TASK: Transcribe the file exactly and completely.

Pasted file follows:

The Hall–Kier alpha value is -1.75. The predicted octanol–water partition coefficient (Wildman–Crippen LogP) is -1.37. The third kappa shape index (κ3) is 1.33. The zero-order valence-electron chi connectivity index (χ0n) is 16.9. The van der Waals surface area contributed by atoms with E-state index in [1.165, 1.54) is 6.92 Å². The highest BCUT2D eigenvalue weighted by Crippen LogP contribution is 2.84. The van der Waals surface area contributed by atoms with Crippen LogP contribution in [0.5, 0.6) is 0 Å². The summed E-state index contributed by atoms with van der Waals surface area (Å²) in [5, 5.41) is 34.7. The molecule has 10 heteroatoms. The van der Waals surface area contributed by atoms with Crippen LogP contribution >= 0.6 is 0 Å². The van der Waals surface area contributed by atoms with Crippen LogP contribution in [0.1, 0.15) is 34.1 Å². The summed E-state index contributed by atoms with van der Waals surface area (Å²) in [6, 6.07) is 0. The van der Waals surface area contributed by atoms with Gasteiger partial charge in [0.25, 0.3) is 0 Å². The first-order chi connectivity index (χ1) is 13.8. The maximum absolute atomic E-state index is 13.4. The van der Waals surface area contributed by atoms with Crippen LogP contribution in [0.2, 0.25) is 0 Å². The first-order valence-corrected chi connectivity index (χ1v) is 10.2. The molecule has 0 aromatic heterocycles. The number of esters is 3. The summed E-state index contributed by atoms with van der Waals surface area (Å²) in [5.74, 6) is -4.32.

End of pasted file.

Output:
The Hall–Kier alpha value is -1.75. The predicted octanol–water partition coefficient (Wildman–Crippen LogP) is -1.37. The third kappa shape index (κ3) is 1.33. The zero-order valence-electron chi connectivity index (χ0n) is 16.9. The van der Waals surface area contributed by atoms with E-state index in [1.165, 1.54) is 6.92 Å². The highest BCUT2D eigenvalue weighted by Crippen LogP contribution is 2.84. The van der Waals surface area contributed by atoms with Crippen LogP contribution in [0.5, 0.6) is 0 Å². The summed E-state index contributed by atoms with van der Waals surface area (Å²) in [5, 5.41) is 34.7. The molecule has 10 heteroatoms. The van der Waals surface area contributed by atoms with Crippen LogP contribution >= 0.6 is 0 Å². The van der Waals surface area contributed by atoms with Crippen LogP contribution in [0.1, 0.15) is 34.1 Å². The summed E-state index contributed by atoms with van der Waals surface area (Å²) in [6, 6.07) is 0. The van der Waals surface area contributed by atoms with Gasteiger partial charge in [0.25, 0.3) is 0 Å². The first-order chi connectivity index (χ1) is 13.8. The maximum absolute atomic E-state index is 13.4. The van der Waals surface area contributed by atoms with Crippen LogP contribution in [0.2, 0.25) is 0 Å². The first-order valence-corrected chi connectivity index (χ1v) is 10.2. The molecule has 0 aromatic heterocycles. The number of esters is 3. The summed E-state index contributed by atoms with van der Waals surface area (Å²) in [5.74, 6) is -4.32.